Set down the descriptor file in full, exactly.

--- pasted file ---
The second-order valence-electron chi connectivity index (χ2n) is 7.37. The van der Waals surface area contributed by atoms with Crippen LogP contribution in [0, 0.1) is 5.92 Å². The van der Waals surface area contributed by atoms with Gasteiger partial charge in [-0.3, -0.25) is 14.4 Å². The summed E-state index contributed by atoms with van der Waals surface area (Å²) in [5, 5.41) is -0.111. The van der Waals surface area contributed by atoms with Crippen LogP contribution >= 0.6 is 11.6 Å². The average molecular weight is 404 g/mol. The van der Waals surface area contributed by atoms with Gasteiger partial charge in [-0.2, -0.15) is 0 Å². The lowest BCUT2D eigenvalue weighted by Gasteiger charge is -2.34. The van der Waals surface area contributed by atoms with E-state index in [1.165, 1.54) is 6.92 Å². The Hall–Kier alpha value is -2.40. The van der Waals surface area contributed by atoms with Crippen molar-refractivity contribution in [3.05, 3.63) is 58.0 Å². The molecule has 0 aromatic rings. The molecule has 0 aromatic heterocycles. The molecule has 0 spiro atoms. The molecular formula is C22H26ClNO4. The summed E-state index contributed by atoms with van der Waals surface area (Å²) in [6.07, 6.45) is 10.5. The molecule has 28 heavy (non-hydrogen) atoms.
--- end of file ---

The second-order valence-electron chi connectivity index (χ2n) is 7.37. The van der Waals surface area contributed by atoms with Crippen LogP contribution in [0, 0.1) is 5.92 Å². The van der Waals surface area contributed by atoms with Gasteiger partial charge in [-0.3, -0.25) is 14.4 Å². The summed E-state index contributed by atoms with van der Waals surface area (Å²) in [5, 5.41) is -0.111. The van der Waals surface area contributed by atoms with Crippen LogP contribution >= 0.6 is 11.6 Å². The average molecular weight is 404 g/mol. The van der Waals surface area contributed by atoms with Gasteiger partial charge in [-0.2, -0.15) is 0 Å². The lowest BCUT2D eigenvalue weighted by Gasteiger charge is -2.34. The van der Waals surface area contributed by atoms with E-state index in [1.165, 1.54) is 6.92 Å². The Hall–Kier alpha value is -2.40. The van der Waals surface area contributed by atoms with Crippen molar-refractivity contribution in [3.05, 3.63) is 58.0 Å². The molecule has 0 aromatic rings. The molecule has 0 aromatic heterocycles. The molecule has 0 spiro atoms. The molecular formula is C22H26ClNO4. The summed E-state index contributed by atoms with van der Waals surface area (Å²) in [6.07, 6.45) is 10.5. The molecule has 28 heavy (non-hydrogen) atoms.